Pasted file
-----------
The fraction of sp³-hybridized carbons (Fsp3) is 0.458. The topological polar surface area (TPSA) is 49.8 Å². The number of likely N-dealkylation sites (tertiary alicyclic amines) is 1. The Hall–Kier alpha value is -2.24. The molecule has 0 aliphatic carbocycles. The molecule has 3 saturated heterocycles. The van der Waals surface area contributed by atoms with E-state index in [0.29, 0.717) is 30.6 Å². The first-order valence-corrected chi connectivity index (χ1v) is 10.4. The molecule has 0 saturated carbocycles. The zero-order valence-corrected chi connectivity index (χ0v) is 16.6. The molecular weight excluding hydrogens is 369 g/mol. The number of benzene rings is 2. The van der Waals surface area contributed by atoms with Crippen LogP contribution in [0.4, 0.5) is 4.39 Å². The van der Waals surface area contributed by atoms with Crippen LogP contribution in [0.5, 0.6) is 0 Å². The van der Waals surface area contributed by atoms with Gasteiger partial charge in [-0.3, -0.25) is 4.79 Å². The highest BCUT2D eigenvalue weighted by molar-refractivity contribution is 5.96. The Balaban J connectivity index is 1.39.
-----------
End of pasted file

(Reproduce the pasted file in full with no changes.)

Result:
The fraction of sp³-hybridized carbons (Fsp3) is 0.458. The topological polar surface area (TPSA) is 49.8 Å². The number of likely N-dealkylation sites (tertiary alicyclic amines) is 1. The Hall–Kier alpha value is -2.24. The molecule has 0 aliphatic carbocycles. The molecule has 3 saturated heterocycles. The van der Waals surface area contributed by atoms with E-state index in [0.29, 0.717) is 30.6 Å². The first-order valence-corrected chi connectivity index (χ1v) is 10.4. The molecule has 0 saturated carbocycles. The zero-order valence-corrected chi connectivity index (χ0v) is 16.6. The molecular weight excluding hydrogens is 369 g/mol. The number of benzene rings is 2. The van der Waals surface area contributed by atoms with Crippen LogP contribution in [0.4, 0.5) is 4.39 Å². The van der Waals surface area contributed by atoms with Crippen LogP contribution in [0.5, 0.6) is 0 Å². The van der Waals surface area contributed by atoms with Gasteiger partial charge in [-0.3, -0.25) is 4.79 Å². The highest BCUT2D eigenvalue weighted by molar-refractivity contribution is 5.96. The Balaban J connectivity index is 1.39.